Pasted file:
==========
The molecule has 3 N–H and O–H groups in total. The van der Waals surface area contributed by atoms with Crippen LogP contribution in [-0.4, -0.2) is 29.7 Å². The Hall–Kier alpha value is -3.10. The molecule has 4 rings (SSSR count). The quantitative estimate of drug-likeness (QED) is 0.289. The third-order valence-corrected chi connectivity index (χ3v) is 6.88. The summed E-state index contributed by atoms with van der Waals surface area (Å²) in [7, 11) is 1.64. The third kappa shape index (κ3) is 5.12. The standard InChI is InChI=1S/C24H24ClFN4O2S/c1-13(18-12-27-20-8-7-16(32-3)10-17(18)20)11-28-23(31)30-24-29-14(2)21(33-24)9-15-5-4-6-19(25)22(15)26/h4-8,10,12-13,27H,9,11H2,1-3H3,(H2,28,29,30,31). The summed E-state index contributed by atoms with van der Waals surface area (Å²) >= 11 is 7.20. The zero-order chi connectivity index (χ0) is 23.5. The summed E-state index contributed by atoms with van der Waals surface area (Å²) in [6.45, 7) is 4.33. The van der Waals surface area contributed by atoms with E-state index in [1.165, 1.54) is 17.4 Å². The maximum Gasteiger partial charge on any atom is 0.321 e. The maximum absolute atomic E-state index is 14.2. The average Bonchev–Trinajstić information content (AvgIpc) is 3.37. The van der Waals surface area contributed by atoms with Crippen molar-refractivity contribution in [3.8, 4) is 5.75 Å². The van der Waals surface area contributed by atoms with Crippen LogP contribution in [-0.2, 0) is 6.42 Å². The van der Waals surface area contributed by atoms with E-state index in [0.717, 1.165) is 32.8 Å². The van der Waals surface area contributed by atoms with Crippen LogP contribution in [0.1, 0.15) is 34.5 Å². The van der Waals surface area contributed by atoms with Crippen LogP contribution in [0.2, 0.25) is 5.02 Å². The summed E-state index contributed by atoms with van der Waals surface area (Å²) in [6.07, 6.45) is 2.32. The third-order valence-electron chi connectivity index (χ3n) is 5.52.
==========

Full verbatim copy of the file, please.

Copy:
The molecule has 3 N–H and O–H groups in total. The van der Waals surface area contributed by atoms with Crippen LogP contribution in [-0.4, -0.2) is 29.7 Å². The Hall–Kier alpha value is -3.10. The molecule has 4 rings (SSSR count). The quantitative estimate of drug-likeness (QED) is 0.289. The third-order valence-corrected chi connectivity index (χ3v) is 6.88. The summed E-state index contributed by atoms with van der Waals surface area (Å²) in [7, 11) is 1.64. The third kappa shape index (κ3) is 5.12. The standard InChI is InChI=1S/C24H24ClFN4O2S/c1-13(18-12-27-20-8-7-16(32-3)10-17(18)20)11-28-23(31)30-24-29-14(2)21(33-24)9-15-5-4-6-19(25)22(15)26/h4-8,10,12-13,27H,9,11H2,1-3H3,(H2,28,29,30,31). The summed E-state index contributed by atoms with van der Waals surface area (Å²) >= 11 is 7.20. The zero-order chi connectivity index (χ0) is 23.5. The summed E-state index contributed by atoms with van der Waals surface area (Å²) in [6.45, 7) is 4.33. The van der Waals surface area contributed by atoms with E-state index in [1.165, 1.54) is 17.4 Å². The maximum Gasteiger partial charge on any atom is 0.321 e. The maximum absolute atomic E-state index is 14.2. The average Bonchev–Trinajstić information content (AvgIpc) is 3.37. The van der Waals surface area contributed by atoms with Crippen molar-refractivity contribution in [3.8, 4) is 5.75 Å². The van der Waals surface area contributed by atoms with Crippen LogP contribution in [-0.2, 0) is 6.42 Å². The van der Waals surface area contributed by atoms with E-state index in [0.717, 1.165) is 32.8 Å². The van der Waals surface area contributed by atoms with Crippen LogP contribution in [0.1, 0.15) is 34.5 Å². The van der Waals surface area contributed by atoms with Crippen LogP contribution in [0.2, 0.25) is 5.02 Å². The summed E-state index contributed by atoms with van der Waals surface area (Å²) in [6.07, 6.45) is 2.32. The third-order valence-electron chi connectivity index (χ3n) is 5.52.